By Archbishop Jose H. Gomez
Catholic News Service
Editor’s Note: In the wake of the national elections, we are posting a series of columns from leading archbishops on key issues facing the church and the new Trump administration. Today’s guest column was written by Archbishop Jose H. Gomez of Los Angeles.
The Catholic bishops of the United States have designated Dec. 12, the feast of Our Lady of Guadalupe, as a national day of prayer for migrants and refugees.
This day of prayer comes at a time of fear, unrest and uncertainty in our country — especially for our immigrant brothers and sisters who are undocumented and their children and loved ones.
Everyone agrees that our immigration system is broken — and it has been for more than a decade. The blame cuts across party lines and we cannot find many examples of moral leadership or political courage to point to.
We are deeply concerned about the president-elect because of his drastic campaign promises regarding deportations.
But we also know that the outgoing administration has deported more than 2.5 million people in the past eight years — more than any other administration in history. And the vast majority of those deported are not violent criminals. In fact, up to one-quarter are mothers and fathers that our government is seizing from ordinary households.
That is the sad truth about immigration policy in America today. Our system has been broken for so long, our politicians have failed to act for so long that the people we are now punishing have become our neighbors.
Most of the 11 million undocumented people in the U.S. have been living here for five years or more. Two-thirds have been here for at least a decade. Almost half are living in homes with a spouse and children.
[Earlier: Racism is a disease that must be cured, by Archbishop Wilton D. Gregory]
In addition, there are an estimated 1.8 million young people who were brought here as children by their undocumented parents. They are living in a kind of limbo — in many states they cannot enroll in college or get jobs.
This is the human reality of being undocumented in America. We have millions of people living on the edge of our economy and society, living in constant fear that one day without warning they will be deported and never see their families again.
And when you look into the eyes of a child whose father has been deported — and I have done that — we realize how inadequate our politics is.
Undocumented immigrants have become a kind of “scapegoat,” an easy target to blame for broader problems in our economy and society.
[Earlier: What the pro-life community wants from the Trump administration, by Cardinal Timothy M. Dolan]
Many of our neighbors today rightly feel vulnerable and unprotected — they are worried about jobs, wages, the decline of their communities, the threat of terrorism, the security of our borders. We cannot simply dismiss their concerns or label them as nativists or racists, as some have. What our neighbors are worried about is real and we need to take their concerns seriously.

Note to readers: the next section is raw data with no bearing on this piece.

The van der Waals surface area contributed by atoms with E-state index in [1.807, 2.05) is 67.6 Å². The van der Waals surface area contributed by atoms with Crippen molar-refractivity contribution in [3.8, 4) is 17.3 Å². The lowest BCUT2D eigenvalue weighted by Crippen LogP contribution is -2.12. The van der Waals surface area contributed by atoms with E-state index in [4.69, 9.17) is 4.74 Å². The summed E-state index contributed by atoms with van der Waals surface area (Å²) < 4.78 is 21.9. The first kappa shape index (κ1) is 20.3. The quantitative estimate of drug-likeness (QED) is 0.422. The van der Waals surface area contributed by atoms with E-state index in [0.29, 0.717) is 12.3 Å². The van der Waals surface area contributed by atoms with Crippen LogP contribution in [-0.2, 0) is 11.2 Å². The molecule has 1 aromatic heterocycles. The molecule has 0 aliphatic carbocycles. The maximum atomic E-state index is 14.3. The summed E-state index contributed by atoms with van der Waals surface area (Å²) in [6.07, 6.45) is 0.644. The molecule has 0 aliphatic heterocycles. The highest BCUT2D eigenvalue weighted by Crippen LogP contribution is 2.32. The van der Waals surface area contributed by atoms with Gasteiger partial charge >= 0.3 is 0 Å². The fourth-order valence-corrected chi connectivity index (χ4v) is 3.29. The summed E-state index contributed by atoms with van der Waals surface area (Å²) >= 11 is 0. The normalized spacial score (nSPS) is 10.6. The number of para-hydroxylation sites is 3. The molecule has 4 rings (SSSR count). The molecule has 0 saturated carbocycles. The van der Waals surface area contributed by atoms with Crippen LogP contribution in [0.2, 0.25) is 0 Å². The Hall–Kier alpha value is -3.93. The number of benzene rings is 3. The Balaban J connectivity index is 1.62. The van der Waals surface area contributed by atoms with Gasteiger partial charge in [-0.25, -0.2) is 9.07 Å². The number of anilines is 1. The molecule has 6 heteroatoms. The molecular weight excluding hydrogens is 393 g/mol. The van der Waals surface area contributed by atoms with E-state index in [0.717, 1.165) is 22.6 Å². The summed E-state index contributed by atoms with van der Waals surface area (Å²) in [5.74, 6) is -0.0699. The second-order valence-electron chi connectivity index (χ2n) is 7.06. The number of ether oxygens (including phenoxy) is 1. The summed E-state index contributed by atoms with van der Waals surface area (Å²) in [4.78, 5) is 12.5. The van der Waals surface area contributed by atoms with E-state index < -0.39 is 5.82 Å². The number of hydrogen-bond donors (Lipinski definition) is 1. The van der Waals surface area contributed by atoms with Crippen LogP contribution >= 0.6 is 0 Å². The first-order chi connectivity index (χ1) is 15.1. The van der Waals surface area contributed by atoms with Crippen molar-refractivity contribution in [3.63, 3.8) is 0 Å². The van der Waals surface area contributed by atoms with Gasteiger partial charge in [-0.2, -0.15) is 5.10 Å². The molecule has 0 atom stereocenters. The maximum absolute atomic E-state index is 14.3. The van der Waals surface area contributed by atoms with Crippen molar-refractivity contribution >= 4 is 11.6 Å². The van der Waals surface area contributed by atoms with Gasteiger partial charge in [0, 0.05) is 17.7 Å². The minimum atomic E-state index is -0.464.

But undocumented workers are not the problem. The real problem is globalization and deindustrialization and what that is doing to our economy, to our family structures and neighborhoods. This is not a “white working class” issue only, as the media reports it. Whites, Latinos, Asians, blacks and others are all suffering from the breakdown of the family and the vanishing of good-paying jobs that make it possible to support a family.
Right now, we need to stop allowing politicians and media figures to make immigration a “wedge issue” that divides us. We need to come together to study these issues and find solutions.
The truth is there actually is broad public consensus on a way forward.
[Earlier: Advancing the freedom to serve, by Archbishop William E. Lori]
There is broad agreement that our nation has the obligation to secure its borders and determine who enters the country and how long they stay. There is also broad agreement that we need to update our immigration system to enable us to welcome newcomers who have the character and skills our country needs to grow.
There is even broad consensus on how to deal with the undocumented persons living among us.
Virtually every poll has found overwhelming support for granting them a generous path to citizenship, provided they meet certain requirements, such as learning English, paying some fines and holding a job that pays taxes.
These basic points should form the basis for immigration reform that is just and merciful.
We have a consensus in public opinion. What we are waiting for is politicians and media figures who have the will and the courage to tell the truth and to lead.